family picks apples at orchard
Apple picking at Whistling Well Farm. This Hastings farm has practices to protect water quality and is Minnesota Agriculture Water Quality Certified.

Fall 2023 Newsletter

Supporting Minnesota Communities

From the Executive Director

In 2008, I traveled the state talking to people about the Clean Water, Land, & Legacy Amendment that was on the ballot that fall. I saw so many ways that local communities were doing the real work of protecting our Great Outdoors and their focus on maintaining vitality for the next generation.

Unfortunately, over a decade of legislative gridlock has negatively impacted our local communities’ ability to do important work and has left them without the resources to protect our health and well-being. During this year’s legislative session that changed—we saw many examples of Minnesota once again recognizing the critical role of communities and taking big steps to revive our support for them.

The legislature and governor also recognized that some communities have not only received less support but have borne the brunt of air and water pollution that impacts the health of children and families. The state took important steps to reverse this pattern and make sure that a person’s income, race, or zip code does not determine their access to clean air, clean water, and opportunities to enjoy all the Great Outdoors have to offer.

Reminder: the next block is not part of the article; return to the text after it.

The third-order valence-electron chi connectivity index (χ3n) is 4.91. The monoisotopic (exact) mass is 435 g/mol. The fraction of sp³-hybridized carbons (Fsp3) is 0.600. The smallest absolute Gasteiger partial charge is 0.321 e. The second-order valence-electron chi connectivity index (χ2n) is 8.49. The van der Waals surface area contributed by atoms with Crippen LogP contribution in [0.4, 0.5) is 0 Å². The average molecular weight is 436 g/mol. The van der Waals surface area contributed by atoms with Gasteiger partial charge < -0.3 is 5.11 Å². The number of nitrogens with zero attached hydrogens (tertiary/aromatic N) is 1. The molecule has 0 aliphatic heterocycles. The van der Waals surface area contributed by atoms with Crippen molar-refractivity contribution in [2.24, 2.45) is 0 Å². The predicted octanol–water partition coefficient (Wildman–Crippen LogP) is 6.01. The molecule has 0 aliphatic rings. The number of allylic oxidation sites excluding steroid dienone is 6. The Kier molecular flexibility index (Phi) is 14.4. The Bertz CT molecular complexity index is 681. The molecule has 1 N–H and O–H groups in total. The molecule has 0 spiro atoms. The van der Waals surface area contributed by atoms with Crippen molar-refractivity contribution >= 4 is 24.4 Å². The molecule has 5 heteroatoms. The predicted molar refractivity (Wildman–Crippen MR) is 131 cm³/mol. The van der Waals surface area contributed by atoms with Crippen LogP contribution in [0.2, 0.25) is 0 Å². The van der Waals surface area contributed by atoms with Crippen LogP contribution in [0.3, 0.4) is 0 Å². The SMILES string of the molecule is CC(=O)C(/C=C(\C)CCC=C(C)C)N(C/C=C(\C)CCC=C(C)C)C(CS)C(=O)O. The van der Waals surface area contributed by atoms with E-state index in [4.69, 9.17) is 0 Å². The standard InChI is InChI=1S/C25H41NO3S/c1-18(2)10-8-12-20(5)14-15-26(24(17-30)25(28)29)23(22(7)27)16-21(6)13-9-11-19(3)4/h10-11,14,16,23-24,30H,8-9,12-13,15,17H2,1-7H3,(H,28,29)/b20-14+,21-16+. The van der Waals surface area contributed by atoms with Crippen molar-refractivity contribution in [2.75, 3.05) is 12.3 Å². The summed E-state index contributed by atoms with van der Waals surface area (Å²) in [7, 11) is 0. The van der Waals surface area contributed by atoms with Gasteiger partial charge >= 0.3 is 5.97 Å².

We should support and celebrate the work local communities do to protect the people and places we love. This newsletter touches on just a few of the ways state leaders’ work this year reflects our shared values of conservation and community—values that you’ve made sure they know are important to all Minnesotans.

—Paul Austin

The Tools to Thrive

The historic investments made by the governor and elected officials this year are supporting every corner of our state. Here are some of the ways their commitment to enhancing infrastructure, protecting the health of all Minnesotans, and broadening recreational opportunities are encouraging community stewardship and ensuring future vitality.

St Louis River in Jay Cooke State Park
The St. Louis River—and any pollutants in it—flows into 
Lake Superior. 

Renewing Local Infrastructure

Many communities need state assistance to fund delayed infrastructure projects. Some facilities have fallen out of repair while waiting, often resulting in unsafe conditions or missed opportunities to reduce environmental pollution and save money.

Municipalities can now apply for grants to prepare for increasing extreme weather events. Funding can be used to determine areas of need, improve storm water and wastewater systems, or improve community resiliency in a changing climate. “Green infrastructure” projects, such as rain gardens, can prevent damage to homes and local businesses.